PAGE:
During April 2017 and March 2018, 164 anti-social behaviour incidents were recorded in Station Road, over a quarter having occurred within licensed premises.

A fifth of all related crime and 13 per cent of all alcohol related anti-social behavior incidents recorded in Llanelli town occurred in Station Road.

Over 40 alcohol related violent crimes were also recorded there during the same period.

Although there are now fewer premises selling alcohol in Station Road, statistics show there is still a high level of alcohol related crime and disorder in the area.

The applicant told the committee that his main customers were families wishing to buy Polish and European foods and products.

He told councillors he had ordered a CCTV system and assured them that the management of alcohol would be well controlled by staff, though believed that his customers would not cause problems.

The licensing committee’s decision was upheld following the applicant’s appeal to Llanelli Magistrates Court.

Justices found that there was no evidence of exceptional reasons to justify departing from the Cumulative Impact Policy and were satisfied with the committee’s decision.

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Cllr Kevin Madge elected as new county council Chairman

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THE new chair of Carmarthenshire County Council said he will work tirelessly during his term of office.

Cllr Kevin Madge, member for Garnant, takes the chain of office whilst celebrating 40 years as a councillor.

Taking the chair, Cllr Madge paid tribute to outgoing chairman Cllr Mansel Charles, member for Llanegwad, saying he had fulfilled his duties with passion.

Cllr Madge will chair the council for the next 12 months, with Cllr Ieuan Davies, member for Llanybydder, as his vice chair, and his wife Catrin as his consort.

“I’m very much looking forward to the year ahead, I will do my best for everyone. I will work tirelessly,” he said.

Cllr Madge has chosen the Trussell Trust, which supports a nationwide network of food banks and emergency food provision for people in crisis, as his Chairman’s Charity of the Year.

The Chair is the first citizen of Carmarthenshire County Council, and is elected at the Annual General Meeting.

Duties include chairing full meetings of the council, representing the council at formal and ceremonial occasions, welcoming visitors to the county, and attending and supporting events organised by local people and organisations.

Cllr Madge has been a county councillor since 1996, and a member of Cwmaman Town Council since 1979.

He also serves as chairman of the Royal British Legion Garnant branch, Garnant Family Centre and Cwmaman Meals on Wheels, and is a member of Amman Valley League of Friends.

He represents the county council on the Brecon Beacons National Park Authority, and the Mynydd y Betws Wind Farm Community Fund, and is on the governing body of Ysgol Y Bedol.

A former pupil of Amman Valley School, Cllr Madge has worked in the Amman Valley throughout his life, most recently as agent and researcher to Dr Alan Williams MP until 2001.

A keen football supporter, he has served as chair and president of Cwmaman Football Club and spent 25 years as a Welsh League and Neath and District football referee.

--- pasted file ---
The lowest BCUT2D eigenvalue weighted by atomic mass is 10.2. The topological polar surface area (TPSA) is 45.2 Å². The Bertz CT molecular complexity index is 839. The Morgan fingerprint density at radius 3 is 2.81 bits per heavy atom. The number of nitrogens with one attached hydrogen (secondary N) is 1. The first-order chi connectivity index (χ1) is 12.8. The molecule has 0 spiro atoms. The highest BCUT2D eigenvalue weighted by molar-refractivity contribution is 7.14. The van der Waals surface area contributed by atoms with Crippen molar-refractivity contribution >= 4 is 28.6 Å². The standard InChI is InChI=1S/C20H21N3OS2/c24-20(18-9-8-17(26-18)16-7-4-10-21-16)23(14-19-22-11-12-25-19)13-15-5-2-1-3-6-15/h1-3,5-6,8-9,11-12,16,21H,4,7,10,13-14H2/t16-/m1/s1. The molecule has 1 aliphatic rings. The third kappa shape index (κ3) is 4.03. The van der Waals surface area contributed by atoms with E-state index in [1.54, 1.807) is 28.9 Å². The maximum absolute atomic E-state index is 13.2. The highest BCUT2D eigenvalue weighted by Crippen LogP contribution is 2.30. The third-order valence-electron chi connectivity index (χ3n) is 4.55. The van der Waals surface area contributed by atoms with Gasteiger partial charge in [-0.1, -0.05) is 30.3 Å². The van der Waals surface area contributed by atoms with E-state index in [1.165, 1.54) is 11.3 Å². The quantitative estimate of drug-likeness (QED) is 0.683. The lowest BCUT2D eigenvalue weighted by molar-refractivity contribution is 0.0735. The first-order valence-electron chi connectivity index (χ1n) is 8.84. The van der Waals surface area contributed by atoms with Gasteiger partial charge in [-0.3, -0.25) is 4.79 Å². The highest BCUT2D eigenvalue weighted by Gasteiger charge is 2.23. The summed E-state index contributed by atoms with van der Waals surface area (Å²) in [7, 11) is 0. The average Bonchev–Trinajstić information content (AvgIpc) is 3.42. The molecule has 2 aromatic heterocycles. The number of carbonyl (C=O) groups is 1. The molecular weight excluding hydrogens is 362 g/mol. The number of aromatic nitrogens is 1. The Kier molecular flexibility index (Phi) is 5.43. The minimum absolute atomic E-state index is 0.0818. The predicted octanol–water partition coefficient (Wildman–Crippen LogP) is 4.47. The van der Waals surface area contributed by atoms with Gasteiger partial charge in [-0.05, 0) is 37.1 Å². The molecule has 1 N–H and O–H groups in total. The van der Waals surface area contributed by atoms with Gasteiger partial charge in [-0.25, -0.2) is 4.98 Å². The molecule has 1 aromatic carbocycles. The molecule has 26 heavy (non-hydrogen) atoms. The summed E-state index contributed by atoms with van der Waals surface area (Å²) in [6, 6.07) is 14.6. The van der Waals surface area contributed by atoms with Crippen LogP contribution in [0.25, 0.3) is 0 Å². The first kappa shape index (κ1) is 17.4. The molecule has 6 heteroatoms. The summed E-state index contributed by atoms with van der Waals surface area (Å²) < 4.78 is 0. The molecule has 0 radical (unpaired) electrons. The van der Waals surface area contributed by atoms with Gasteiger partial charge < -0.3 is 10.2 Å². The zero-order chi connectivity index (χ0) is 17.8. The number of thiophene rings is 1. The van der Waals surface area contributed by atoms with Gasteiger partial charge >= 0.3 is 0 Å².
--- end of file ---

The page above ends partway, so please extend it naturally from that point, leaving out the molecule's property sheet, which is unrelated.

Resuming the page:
He is married with two children and three grandchildren.

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‘UK Government should work with the Welsh Labour Government on Tata’

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LOCAL Assembly Member Lee Waters and Nia Griffith MP have called on the UK Government to work with the Welsh Labour Government to come up with a deal to protect steel making at Trostre, and across Wales and the UK.

Lee Waters AM met with representatives from Tata Steel on Wednesday to discuss the future for steel making at the plant following the reported collapse of the proposed joint venture with Thyssenkrupp.

During the meeting he stressed the need to protect the entire steel supply chain in Wales, including the high quality jobs at Trostre, and those that depend on its presence in Llanelli.

Lee Waters AM said “It’s clear that the support Welsh Government provided during the crisis of 2016 has been critical in getting extra investment into Port Talbot which will secure the works for years to come. However, Tata is a company run from India, and we simply don’t know what the board will decide about its future strategy. They may well be looking for a new joint venture partner, so we’ll have to vigilant about the implications for our local plants.”

“Tata has said it intends to continue with its existing business plan, and honor commitments made to the Trade Unions, so Nia and I will be keeping a close eye to make sure that happens.”

Welsh Government has been in active discussions with Tata steel following the collapse of the merger with Thyssenkrupp. In a written statement and during questions on Wednesday, the Welsh Government committed to invest in Welsh steel to protect its future and is looking at a range of measures to assist on energy costs, business rates and procurement of steel for public sector contracts.

Lee Waters AM said “The Welsh Government have given significant support to the steel industry here but it can’t do everything, and we now need the UK Government to work with them to ensure a future for skilled work in the steel industry in Llanelli and elsewhere in Wales.”

Nia Griffith AM said ““This latest news from Tata means yet more uncertainty for steelworkers. Their announcement about keeping Port Talbot is a start, but now we need real commitment from Tata on Trostre.

“We also need close cooperation from the company with the Trade Unions. Lee Waters AM and I will be urging the UK Government to follow Welsh Government in doing everything possible to secure the future of our steel industry.”